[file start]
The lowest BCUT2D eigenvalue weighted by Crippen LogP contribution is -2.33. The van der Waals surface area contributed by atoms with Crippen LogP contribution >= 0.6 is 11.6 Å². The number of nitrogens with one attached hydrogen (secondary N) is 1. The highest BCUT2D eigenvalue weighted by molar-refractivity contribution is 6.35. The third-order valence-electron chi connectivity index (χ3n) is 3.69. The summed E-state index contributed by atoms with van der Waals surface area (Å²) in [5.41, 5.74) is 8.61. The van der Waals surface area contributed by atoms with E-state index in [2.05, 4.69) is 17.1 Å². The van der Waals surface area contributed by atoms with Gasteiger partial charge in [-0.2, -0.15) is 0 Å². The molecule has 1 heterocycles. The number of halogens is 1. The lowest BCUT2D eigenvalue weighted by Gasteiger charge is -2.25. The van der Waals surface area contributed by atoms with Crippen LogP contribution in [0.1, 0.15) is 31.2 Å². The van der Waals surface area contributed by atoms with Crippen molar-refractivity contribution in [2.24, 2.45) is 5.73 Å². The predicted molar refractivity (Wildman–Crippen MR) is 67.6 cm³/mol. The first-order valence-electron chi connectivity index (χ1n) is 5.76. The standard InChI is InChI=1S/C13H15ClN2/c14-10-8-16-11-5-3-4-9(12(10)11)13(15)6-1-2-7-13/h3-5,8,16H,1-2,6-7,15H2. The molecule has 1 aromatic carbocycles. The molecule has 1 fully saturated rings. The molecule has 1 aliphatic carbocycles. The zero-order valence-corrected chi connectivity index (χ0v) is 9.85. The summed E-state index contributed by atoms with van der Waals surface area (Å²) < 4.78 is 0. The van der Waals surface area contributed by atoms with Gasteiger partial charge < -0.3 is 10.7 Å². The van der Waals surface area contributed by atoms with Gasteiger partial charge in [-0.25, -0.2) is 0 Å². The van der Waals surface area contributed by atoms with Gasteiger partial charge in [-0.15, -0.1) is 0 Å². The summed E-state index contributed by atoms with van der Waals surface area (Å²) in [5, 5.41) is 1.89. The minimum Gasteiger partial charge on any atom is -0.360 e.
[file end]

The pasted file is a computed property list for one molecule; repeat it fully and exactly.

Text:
The lowest BCUT2D eigenvalue weighted by Crippen LogP contribution is -2.33. The van der Waals surface area contributed by atoms with Crippen LogP contribution >= 0.6 is 11.6 Å². The number of nitrogens with one attached hydrogen (secondary N) is 1. The highest BCUT2D eigenvalue weighted by molar-refractivity contribution is 6.35. The third-order valence-electron chi connectivity index (χ3n) is 3.69. The summed E-state index contributed by atoms with van der Waals surface area (Å²) in [5.41, 5.74) is 8.61. The van der Waals surface area contributed by atoms with E-state index in [2.05, 4.69) is 17.1 Å². The van der Waals surface area contributed by atoms with Gasteiger partial charge in [-0.2, -0.15) is 0 Å². The molecule has 1 heterocycles. The number of halogens is 1. The lowest BCUT2D eigenvalue weighted by Gasteiger charge is -2.25. The van der Waals surface area contributed by atoms with Crippen LogP contribution in [0.1, 0.15) is 31.2 Å². The van der Waals surface area contributed by atoms with Crippen molar-refractivity contribution in [2.24, 2.45) is 5.73 Å². The predicted molar refractivity (Wildman–Crippen MR) is 67.6 cm³/mol. The first-order valence-electron chi connectivity index (χ1n) is 5.76. The standard InChI is InChI=1S/C13H15ClN2/c14-10-8-16-11-5-3-4-9(12(10)11)13(15)6-1-2-7-13/h3-5,8,16H,1-2,6-7,15H2. The molecule has 1 aromatic carbocycles. The molecule has 1 fully saturated rings. The molecule has 1 aliphatic carbocycles. The zero-order valence-corrected chi connectivity index (χ0v) is 9.85. The summed E-state index contributed by atoms with van der Waals surface area (Å²) < 4.78 is 0. The van der Waals surface area contributed by atoms with Gasteiger partial charge < -0.3 is 10.7 Å². The van der Waals surface area contributed by atoms with Gasteiger partial charge in [-0.25, -0.2) is 0 Å². The van der Waals surface area contributed by atoms with Gasteiger partial charge in [-0.15, -0.1) is 0 Å². The summed E-state index contributed by atoms with van der Waals surface area (Å²) in [5, 5.41) is 1.89. The minimum Gasteiger partial charge on any atom is -0.360 e.